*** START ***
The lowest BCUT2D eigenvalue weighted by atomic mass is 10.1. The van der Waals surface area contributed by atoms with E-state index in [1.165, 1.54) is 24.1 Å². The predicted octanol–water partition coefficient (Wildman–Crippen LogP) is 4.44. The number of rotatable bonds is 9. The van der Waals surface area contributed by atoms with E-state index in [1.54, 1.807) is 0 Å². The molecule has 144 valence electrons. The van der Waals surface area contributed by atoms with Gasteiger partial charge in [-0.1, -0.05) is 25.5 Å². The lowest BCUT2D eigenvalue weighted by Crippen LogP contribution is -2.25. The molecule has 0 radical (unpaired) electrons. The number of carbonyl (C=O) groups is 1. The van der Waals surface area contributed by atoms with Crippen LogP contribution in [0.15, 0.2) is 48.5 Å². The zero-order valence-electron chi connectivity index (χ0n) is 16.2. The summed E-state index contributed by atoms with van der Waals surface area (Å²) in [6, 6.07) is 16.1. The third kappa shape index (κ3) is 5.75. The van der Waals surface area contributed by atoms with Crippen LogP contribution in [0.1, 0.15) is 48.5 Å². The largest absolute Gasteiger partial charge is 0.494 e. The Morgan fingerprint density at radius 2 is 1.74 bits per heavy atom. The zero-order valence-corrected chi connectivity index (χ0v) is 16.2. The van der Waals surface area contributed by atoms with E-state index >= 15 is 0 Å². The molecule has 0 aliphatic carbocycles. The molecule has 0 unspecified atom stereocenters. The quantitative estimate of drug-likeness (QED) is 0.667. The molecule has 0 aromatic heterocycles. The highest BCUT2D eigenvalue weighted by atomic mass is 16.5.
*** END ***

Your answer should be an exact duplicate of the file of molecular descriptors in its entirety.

The lowest BCUT2D eigenvalue weighted by atomic mass is 10.1. The van der Waals surface area contributed by atoms with E-state index in [1.165, 1.54) is 24.1 Å². The predicted octanol–water partition coefficient (Wildman–Crippen LogP) is 4.44. The number of rotatable bonds is 9. The van der Waals surface area contributed by atoms with E-state index in [1.54, 1.807) is 0 Å². The molecule has 144 valence electrons. The van der Waals surface area contributed by atoms with Gasteiger partial charge in [-0.1, -0.05) is 25.5 Å². The lowest BCUT2D eigenvalue weighted by Crippen LogP contribution is -2.25. The molecule has 0 radical (unpaired) electrons. The number of carbonyl (C=O) groups is 1. The van der Waals surface area contributed by atoms with Crippen LogP contribution in [0.15, 0.2) is 48.5 Å². The zero-order valence-electron chi connectivity index (χ0n) is 16.2. The summed E-state index contributed by atoms with van der Waals surface area (Å²) in [6, 6.07) is 16.1. The third kappa shape index (κ3) is 5.75. The van der Waals surface area contributed by atoms with Crippen LogP contribution in [0.1, 0.15) is 48.5 Å². The largest absolute Gasteiger partial charge is 0.494 e. The Morgan fingerprint density at radius 2 is 1.74 bits per heavy atom. The zero-order valence-corrected chi connectivity index (χ0v) is 16.2. The van der Waals surface area contributed by atoms with E-state index >= 15 is 0 Å². The molecule has 0 aliphatic carbocycles. The molecule has 0 unspecified atom stereocenters. The quantitative estimate of drug-likeness (QED) is 0.667. The molecule has 0 aromatic heterocycles. The highest BCUT2D eigenvalue weighted by atomic mass is 16.5.